By Mike Snider, USA TODAY
Two years ago, Aerosmith guitarist Joe Perry came home and found his youngest son, Roman, now 16, playing Guitar Hero with friends. "I played it a little bit and said, 'This is fantastic. Does it have any Aerosmith songs on it?' " Perry says. "The first game didn't, and I was hugely (upset)."
Perry may have been playing the blues then, but no more. The first one-band edition of the game, Guitar Hero: Aerosmith, is due in June for PlayStation 2 and 3, Xbox 360 and Wii. GH: Aerosmith (about $50) will track the history of the Rock and Roll Hall of Famers, who have sold 100 million-plus albums.
"It's got our whole career, from the first place we ever played as a band, Nipmuc High School (in 1970, about 40 miles from Boston) to the (2001) Super Bowl halftime show," says lead singer Steven Tyler. "It's 30 years of the legend of Aerosmith and where we played to get where we are."
GH: Aerosmith is based on the technology of Guitar Hero III: Legends of Rock, which has sold 6 million copies in its first four months. The $820 million in Guitar Hero sales for 2007 set a U.S. industry record. The GH franchise has sold more than 15.6 million copies worldwide of the games that let you strum and hit note buttons on a guitar-shaped controller as tracks play on-screen.
Aerosmith can be played by one or two players, who start out as Perry and can unlock guitarist Brad Whitford and bass player Tom Hamilton. The entire band did motion-capture sessions so screen images would be realistic. (Beyond Aerosmith, some opening acts will appear in the game, as well as some special guests — think Run-D.M.C.)
"It's a cartoon, but it's got all my movements and Steven's movements," Perry says. "You can tell it's Joey (Kramer) playing the drums."
Aerosmith members took their motion-capture sessions seriously, says Chris Parise, the senior producer on the game for developer Neversoft. "People get a feel for what going to an actual Aerosmith concert is really like," he says. "It is pretty authentic."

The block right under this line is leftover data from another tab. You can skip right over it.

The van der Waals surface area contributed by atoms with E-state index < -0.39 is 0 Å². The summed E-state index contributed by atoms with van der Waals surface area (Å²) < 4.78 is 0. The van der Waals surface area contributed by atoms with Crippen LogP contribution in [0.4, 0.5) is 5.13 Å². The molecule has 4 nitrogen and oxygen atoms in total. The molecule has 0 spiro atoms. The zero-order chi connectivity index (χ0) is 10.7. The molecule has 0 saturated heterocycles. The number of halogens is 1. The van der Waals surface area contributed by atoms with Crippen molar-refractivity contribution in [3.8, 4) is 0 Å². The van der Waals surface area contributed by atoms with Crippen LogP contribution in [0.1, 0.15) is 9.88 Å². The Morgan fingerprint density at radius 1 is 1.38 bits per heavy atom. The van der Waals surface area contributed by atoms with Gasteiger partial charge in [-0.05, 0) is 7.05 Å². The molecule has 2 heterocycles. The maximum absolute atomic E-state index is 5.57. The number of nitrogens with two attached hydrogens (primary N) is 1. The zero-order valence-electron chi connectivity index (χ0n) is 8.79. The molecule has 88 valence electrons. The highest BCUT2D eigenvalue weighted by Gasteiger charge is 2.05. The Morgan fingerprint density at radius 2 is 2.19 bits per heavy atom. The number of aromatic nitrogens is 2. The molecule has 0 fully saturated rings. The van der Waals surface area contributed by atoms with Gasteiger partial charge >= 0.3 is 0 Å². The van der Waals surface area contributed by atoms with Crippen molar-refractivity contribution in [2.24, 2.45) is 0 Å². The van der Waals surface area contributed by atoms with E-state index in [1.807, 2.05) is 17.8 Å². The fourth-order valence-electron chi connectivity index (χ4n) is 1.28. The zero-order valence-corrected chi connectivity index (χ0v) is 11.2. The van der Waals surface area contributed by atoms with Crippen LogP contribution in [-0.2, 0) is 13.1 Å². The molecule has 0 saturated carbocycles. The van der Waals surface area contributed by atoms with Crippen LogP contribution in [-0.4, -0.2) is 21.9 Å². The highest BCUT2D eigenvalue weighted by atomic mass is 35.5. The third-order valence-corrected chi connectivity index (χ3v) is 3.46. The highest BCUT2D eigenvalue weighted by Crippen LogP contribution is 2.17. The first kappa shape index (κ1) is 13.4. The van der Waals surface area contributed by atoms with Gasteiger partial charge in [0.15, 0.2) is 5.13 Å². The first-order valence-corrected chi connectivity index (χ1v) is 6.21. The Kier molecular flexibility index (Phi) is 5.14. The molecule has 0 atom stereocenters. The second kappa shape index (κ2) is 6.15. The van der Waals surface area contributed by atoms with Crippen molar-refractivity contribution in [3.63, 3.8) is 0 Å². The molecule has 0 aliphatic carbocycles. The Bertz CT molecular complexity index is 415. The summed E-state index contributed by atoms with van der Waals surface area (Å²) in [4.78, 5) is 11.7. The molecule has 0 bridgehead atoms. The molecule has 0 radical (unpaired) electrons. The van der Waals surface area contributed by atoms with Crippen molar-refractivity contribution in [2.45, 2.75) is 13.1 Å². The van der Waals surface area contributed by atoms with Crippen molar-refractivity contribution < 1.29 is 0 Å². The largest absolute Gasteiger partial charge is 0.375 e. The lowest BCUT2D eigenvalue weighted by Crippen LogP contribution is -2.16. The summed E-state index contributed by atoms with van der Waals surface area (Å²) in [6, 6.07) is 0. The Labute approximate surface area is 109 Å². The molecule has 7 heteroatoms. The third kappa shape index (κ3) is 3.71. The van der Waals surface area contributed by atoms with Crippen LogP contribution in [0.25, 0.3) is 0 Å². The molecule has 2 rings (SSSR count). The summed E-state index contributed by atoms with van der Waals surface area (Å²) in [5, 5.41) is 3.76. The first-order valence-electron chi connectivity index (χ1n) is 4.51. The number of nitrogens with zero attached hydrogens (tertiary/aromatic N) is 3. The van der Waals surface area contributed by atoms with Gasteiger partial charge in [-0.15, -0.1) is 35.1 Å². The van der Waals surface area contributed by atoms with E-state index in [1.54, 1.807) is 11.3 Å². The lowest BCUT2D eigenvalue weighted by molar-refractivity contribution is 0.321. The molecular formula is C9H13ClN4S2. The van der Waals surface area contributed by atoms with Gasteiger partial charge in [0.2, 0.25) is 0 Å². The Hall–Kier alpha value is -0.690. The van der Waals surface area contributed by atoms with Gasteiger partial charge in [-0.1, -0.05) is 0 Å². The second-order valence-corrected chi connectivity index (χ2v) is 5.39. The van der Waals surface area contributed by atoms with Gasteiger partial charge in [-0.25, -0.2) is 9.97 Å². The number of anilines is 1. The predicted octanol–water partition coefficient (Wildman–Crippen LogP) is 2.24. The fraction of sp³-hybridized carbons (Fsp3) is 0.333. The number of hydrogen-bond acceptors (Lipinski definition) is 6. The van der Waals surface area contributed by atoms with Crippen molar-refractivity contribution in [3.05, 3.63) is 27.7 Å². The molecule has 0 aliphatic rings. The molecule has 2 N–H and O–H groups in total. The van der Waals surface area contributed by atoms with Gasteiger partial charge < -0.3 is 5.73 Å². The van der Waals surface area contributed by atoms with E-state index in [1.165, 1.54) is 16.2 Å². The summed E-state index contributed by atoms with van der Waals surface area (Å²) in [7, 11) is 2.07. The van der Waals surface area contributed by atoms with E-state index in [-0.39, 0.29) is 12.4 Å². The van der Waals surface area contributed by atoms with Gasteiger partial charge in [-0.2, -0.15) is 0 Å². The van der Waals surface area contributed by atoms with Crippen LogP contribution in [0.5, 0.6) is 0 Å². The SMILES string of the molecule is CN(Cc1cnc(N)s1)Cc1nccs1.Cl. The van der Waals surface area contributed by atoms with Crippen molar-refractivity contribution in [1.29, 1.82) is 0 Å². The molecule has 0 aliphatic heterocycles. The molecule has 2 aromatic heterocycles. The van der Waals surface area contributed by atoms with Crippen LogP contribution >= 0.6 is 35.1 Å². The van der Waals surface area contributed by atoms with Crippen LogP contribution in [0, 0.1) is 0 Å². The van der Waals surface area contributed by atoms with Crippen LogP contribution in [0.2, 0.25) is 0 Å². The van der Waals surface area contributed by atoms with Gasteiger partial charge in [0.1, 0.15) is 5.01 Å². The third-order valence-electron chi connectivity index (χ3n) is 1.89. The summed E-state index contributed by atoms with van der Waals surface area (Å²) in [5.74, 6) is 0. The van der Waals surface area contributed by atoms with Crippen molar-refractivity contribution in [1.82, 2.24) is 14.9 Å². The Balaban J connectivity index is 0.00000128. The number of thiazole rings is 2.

Aerosmith seemed destined to connect with Neversoft. As the game developer was fine-tuning Guitar Hero III, company president Joel Jewett was listening to the cover version of Aerosmith's Same Old Song and Dance and said the cover singer "didn't sound like Steven Tyler," said the game's lead designer, Alan Flores. "So we went back to get the original master, and in one day Joe Perry found out about it and was super-excited. He got the masters, and that sort of established the relationship."
About the same time, the game's development team began researching ways to expand the hit franchise. It surveyed Guitar Hero buyers and non-gamers, too, about which musical artists they liked and which ones might they be interested in playing a game about. "Aerosmith was consistently one of the top selected bands not only by (Guitar Hero) owners but also by the mass audience that is not an owner," says Dusty Welch of the game's publisher, RedOctane. Welch spent eight years at Activision before it acquired RedOctane in 2006.
The band had the headliner qualities they were looking for, Welch says: a respected lead guitarist, a charismatic frontman and a multiplatinum, globally appealing playlist.
"Aerosmith has demonstrated this resiliency and relevance that spans many decades," he says.